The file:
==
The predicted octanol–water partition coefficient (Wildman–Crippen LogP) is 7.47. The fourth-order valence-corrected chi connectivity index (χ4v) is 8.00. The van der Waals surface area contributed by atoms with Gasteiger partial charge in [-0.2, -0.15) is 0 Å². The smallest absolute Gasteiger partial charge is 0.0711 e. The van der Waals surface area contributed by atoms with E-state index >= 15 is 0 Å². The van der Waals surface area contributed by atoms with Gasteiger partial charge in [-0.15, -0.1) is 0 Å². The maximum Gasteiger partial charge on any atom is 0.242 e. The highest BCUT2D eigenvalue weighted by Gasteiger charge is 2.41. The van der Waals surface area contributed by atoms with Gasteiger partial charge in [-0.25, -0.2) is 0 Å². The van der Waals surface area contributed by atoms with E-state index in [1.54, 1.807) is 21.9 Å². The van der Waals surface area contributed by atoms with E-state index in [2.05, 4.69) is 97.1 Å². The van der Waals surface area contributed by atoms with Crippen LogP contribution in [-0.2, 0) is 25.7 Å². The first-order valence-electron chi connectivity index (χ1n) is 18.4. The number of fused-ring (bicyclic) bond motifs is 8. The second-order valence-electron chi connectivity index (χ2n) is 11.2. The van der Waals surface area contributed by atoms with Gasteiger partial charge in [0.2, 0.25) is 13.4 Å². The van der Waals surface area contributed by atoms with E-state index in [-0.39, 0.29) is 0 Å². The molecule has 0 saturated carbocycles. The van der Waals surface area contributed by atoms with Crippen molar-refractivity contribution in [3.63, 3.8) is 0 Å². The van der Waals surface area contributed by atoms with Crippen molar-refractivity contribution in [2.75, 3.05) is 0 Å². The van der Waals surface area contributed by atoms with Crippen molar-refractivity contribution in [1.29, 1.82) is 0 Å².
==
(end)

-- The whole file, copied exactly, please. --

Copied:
The predicted octanol–water partition coefficient (Wildman–Crippen LogP) is 7.47. The fourth-order valence-corrected chi connectivity index (χ4v) is 8.00. The van der Waals surface area contributed by atoms with Gasteiger partial charge in [-0.2, -0.15) is 0 Å². The smallest absolute Gasteiger partial charge is 0.0711 e. The van der Waals surface area contributed by atoms with E-state index >= 15 is 0 Å². The van der Waals surface area contributed by atoms with Gasteiger partial charge in [-0.15, -0.1) is 0 Å². The maximum Gasteiger partial charge on any atom is 0.242 e. The highest BCUT2D eigenvalue weighted by Gasteiger charge is 2.41. The van der Waals surface area contributed by atoms with Gasteiger partial charge in [-0.25, -0.2) is 0 Å². The van der Waals surface area contributed by atoms with E-state index in [1.54, 1.807) is 21.9 Å². The van der Waals surface area contributed by atoms with E-state index in [2.05, 4.69) is 97.1 Å². The van der Waals surface area contributed by atoms with Crippen LogP contribution in [-0.2, 0) is 25.7 Å². The first-order valence-electron chi connectivity index (χ1n) is 18.4. The number of fused-ring (bicyclic) bond motifs is 8. The second-order valence-electron chi connectivity index (χ2n) is 11.2. The van der Waals surface area contributed by atoms with Gasteiger partial charge in [0.2, 0.25) is 13.4 Å². The van der Waals surface area contributed by atoms with E-state index in [-0.39, 0.29) is 0 Å². The molecule has 0 saturated carbocycles. The van der Waals surface area contributed by atoms with Crippen molar-refractivity contribution in [3.63, 3.8) is 0 Å². The van der Waals surface area contributed by atoms with Crippen molar-refractivity contribution in [2.75, 3.05) is 0 Å². The van der Waals surface area contributed by atoms with Crippen molar-refractivity contribution in [1.29, 1.82) is 0 Å².